Conservation works start on parish war memorial following funding boost
- Credit: Archant
Much-needed repair works have begun on a parish war memorial following a £25,000 grant.
Originally built as a horse trough by Josiah Vavasseur in the early 20th century, the Kilverstone war memorial was in need of conservation works.
The roof shingles had almost completely decayed and the water trough and steps had also become damaged.
Mr Vavasseur owned the Kilverstone Estate from 1896 until his death in 1908, when ownership was transferred to Cecil Fisher.
His father Admiral Jackie Fisher was First Sea Lord over two periods, 1904 to 1908 and 1914 to 1915.
You may also want to watch:
Subsequently the trough was dedicated as a First World War memorial.
The grant has been provided through the Grants for War Memorials scheme supported by the First World War Memorials Programme and Historic England.
- 1 Town's country park remains closed after woman's body discovered
- 2 Murder suspect arrested after woman found dead at country park
- 3 Death of woman at country park being treated as 'isolated incident'
- 4 Woman cut from car after crash on A11
- 5 Woman found dead in country park is named
- 6 Seven months in prison for burglar who stole cash from church cafe
- 7 Overrunning roadworks temporarily closes part of A11
- 8 Burger and Italian restaurant set to open at town's riverside complex
- 9 Councillor accused of spreading 'damaging disinformation' on facemasks
- 10 Prince Philip's love of birds remembered at Thetford-based trust
Patrick Fisher, oh behalf of the estate, expressed his gratitude for the grant and the support of the War Memorials Trust.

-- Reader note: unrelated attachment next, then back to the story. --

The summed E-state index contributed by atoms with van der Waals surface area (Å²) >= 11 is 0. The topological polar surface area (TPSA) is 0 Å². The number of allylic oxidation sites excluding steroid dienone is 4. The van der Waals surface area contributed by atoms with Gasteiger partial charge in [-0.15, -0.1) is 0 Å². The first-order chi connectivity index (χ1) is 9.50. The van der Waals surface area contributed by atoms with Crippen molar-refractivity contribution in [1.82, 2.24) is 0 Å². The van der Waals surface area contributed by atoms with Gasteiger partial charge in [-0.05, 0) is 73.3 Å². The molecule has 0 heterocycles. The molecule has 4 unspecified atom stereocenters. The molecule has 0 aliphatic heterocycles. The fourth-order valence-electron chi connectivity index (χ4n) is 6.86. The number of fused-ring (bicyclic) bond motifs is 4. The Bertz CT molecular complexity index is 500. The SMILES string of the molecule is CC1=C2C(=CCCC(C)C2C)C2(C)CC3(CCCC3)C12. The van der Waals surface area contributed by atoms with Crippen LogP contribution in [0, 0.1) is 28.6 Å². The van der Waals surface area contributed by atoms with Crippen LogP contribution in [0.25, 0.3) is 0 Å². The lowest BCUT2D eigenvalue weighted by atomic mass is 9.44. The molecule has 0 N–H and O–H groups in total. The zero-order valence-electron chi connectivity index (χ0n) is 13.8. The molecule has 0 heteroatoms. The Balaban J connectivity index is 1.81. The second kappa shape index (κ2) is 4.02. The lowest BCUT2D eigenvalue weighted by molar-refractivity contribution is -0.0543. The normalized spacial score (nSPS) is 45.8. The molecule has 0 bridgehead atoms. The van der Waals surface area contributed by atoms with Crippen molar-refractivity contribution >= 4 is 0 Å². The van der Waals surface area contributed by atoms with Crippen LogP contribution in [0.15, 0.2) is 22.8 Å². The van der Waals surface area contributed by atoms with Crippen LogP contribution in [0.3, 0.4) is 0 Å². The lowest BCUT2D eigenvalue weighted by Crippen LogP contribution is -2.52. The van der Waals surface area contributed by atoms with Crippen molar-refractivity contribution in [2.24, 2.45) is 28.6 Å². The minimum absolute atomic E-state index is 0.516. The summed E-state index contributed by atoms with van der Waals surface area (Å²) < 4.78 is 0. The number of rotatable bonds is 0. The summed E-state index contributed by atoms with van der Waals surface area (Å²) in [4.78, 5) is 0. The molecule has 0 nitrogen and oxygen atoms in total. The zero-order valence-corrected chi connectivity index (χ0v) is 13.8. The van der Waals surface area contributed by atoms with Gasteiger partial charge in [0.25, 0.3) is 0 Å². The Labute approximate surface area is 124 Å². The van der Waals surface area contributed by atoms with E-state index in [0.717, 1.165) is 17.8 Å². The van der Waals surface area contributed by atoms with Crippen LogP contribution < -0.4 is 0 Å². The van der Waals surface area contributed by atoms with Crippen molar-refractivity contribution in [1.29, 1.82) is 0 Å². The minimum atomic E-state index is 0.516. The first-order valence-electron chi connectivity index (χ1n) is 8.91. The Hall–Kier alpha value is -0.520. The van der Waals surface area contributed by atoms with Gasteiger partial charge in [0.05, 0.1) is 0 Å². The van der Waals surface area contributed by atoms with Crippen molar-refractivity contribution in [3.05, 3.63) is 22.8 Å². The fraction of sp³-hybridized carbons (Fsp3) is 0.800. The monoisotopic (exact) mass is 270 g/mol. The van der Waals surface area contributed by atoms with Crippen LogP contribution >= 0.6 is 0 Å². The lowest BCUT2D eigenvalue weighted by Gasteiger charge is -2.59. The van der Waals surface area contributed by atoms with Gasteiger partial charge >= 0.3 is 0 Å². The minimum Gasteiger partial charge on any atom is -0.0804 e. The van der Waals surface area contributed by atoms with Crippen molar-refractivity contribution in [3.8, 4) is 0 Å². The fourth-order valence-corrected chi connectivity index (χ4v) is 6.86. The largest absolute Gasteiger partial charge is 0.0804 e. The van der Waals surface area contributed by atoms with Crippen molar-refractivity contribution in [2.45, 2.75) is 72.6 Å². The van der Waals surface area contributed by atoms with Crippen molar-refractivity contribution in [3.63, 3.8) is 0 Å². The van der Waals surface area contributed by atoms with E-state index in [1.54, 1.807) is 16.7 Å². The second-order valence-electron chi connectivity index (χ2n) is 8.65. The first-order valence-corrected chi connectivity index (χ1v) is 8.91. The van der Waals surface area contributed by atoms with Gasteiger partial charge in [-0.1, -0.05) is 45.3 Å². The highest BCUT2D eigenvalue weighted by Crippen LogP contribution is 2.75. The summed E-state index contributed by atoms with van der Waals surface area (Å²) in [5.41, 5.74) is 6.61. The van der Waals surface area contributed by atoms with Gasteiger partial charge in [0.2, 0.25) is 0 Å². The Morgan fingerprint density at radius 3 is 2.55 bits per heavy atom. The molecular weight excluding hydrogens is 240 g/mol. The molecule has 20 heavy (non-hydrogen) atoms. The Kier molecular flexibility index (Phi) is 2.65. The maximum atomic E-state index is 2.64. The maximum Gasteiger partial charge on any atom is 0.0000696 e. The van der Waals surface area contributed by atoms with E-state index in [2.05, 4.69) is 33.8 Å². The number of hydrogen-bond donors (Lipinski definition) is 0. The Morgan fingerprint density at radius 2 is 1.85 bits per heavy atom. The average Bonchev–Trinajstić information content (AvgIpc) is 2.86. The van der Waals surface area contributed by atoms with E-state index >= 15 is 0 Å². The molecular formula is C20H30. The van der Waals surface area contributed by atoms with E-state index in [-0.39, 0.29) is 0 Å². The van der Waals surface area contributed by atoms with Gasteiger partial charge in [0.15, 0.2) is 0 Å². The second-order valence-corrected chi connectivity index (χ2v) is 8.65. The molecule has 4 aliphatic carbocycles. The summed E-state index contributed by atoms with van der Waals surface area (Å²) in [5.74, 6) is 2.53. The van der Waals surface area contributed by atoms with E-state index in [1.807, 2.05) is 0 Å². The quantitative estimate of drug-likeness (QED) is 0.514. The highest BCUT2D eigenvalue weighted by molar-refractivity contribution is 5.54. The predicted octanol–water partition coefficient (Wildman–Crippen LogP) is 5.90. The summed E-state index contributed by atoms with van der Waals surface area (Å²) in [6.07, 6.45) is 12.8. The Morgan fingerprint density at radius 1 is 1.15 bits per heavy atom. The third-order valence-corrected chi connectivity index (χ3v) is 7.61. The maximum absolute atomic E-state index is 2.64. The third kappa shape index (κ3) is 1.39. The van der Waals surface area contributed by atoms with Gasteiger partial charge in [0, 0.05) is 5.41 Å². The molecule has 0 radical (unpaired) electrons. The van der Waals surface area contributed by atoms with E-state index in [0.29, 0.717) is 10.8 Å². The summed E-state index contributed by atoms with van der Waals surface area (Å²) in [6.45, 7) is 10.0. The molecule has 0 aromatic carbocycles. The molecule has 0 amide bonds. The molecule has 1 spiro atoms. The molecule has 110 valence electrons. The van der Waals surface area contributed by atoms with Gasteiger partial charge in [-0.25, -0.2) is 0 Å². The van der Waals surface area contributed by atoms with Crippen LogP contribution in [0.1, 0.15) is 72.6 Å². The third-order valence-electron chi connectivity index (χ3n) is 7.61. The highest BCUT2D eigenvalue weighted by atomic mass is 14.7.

He said the memorial is being “thoroughly and sensitivity restored”.
The work is being carried out for the estate by local family firm George Kybird Ltd, along with conservation architect David Bonner and structural engineer Geoffrey Denton of Adam Power Associates.
The works are expected to take between five and six weeks to complete.
The memorial, a Grade II listed building, is an example of the arts and crafts movement - an influential style of the late 19th century
Following on from the end of the First World War, the names of nine men from the parish who died during the Great War were listed, but not their units or ranks.
Frances Moreton, director of War Memorials Trust, said: “War memorials are a tangible connection to our shared past creating a link between the fallen and today.
“It is vital we ensure all our war memorials are in the best possible condition for their age and the charity is delighted to support this project.
“The centenary of World War One is a wonderful opportunity for local communities across the country to protect and conserve their war memorials.”
Events have been planed across Norfolk to commemorate the 100th anniversary of the end of the First World War.